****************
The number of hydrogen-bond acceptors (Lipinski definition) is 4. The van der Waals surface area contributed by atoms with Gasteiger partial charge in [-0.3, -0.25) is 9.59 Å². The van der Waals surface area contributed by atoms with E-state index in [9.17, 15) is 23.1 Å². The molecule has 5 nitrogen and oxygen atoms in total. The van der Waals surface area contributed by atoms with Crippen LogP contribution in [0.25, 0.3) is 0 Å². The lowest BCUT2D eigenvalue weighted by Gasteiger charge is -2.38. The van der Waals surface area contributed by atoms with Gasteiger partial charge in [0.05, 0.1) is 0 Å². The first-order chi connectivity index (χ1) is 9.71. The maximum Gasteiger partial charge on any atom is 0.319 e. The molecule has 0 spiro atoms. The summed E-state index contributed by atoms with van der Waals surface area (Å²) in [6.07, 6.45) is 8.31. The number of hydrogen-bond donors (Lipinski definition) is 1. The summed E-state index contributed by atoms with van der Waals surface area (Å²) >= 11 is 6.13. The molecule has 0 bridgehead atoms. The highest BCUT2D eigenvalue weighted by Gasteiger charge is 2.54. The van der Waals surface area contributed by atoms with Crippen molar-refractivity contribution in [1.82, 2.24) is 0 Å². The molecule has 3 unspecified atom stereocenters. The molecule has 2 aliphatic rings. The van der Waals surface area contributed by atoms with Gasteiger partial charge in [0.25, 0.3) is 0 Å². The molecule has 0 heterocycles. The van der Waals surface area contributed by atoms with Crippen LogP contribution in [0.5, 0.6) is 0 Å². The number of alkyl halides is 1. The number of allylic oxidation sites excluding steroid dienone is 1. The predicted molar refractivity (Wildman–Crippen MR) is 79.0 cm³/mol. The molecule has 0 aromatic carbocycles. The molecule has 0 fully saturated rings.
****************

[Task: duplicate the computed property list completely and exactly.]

The number of hydrogen-bond acceptors (Lipinski definition) is 4. The van der Waals surface area contributed by atoms with Gasteiger partial charge in [-0.3, -0.25) is 9.59 Å². The van der Waals surface area contributed by atoms with E-state index in [9.17, 15) is 23.1 Å². The molecule has 5 nitrogen and oxygen atoms in total. The van der Waals surface area contributed by atoms with Crippen LogP contribution in [0.25, 0.3) is 0 Å². The lowest BCUT2D eigenvalue weighted by Gasteiger charge is -2.38. The van der Waals surface area contributed by atoms with Gasteiger partial charge in [0.05, 0.1) is 0 Å². The first-order chi connectivity index (χ1) is 9.71. The maximum Gasteiger partial charge on any atom is 0.319 e. The molecule has 0 spiro atoms. The summed E-state index contributed by atoms with van der Waals surface area (Å²) in [6.07, 6.45) is 8.31. The number of hydrogen-bond donors (Lipinski definition) is 1. The summed E-state index contributed by atoms with van der Waals surface area (Å²) >= 11 is 6.13. The molecule has 0 bridgehead atoms. The highest BCUT2D eigenvalue weighted by Gasteiger charge is 2.54. The van der Waals surface area contributed by atoms with Crippen molar-refractivity contribution in [1.82, 2.24) is 0 Å². The molecule has 3 unspecified atom stereocenters. The molecule has 2 aliphatic rings. The van der Waals surface area contributed by atoms with Gasteiger partial charge in [0.25, 0.3) is 0 Å². The molecule has 0 heterocycles. The van der Waals surface area contributed by atoms with Crippen LogP contribution in [0.5, 0.6) is 0 Å². The number of alkyl halides is 1. The number of allylic oxidation sites excluding steroid dienone is 1. The predicted molar refractivity (Wildman–Crippen MR) is 79.0 cm³/mol. The molecule has 0 aromatic carbocycles. The molecule has 0 fully saturated rings.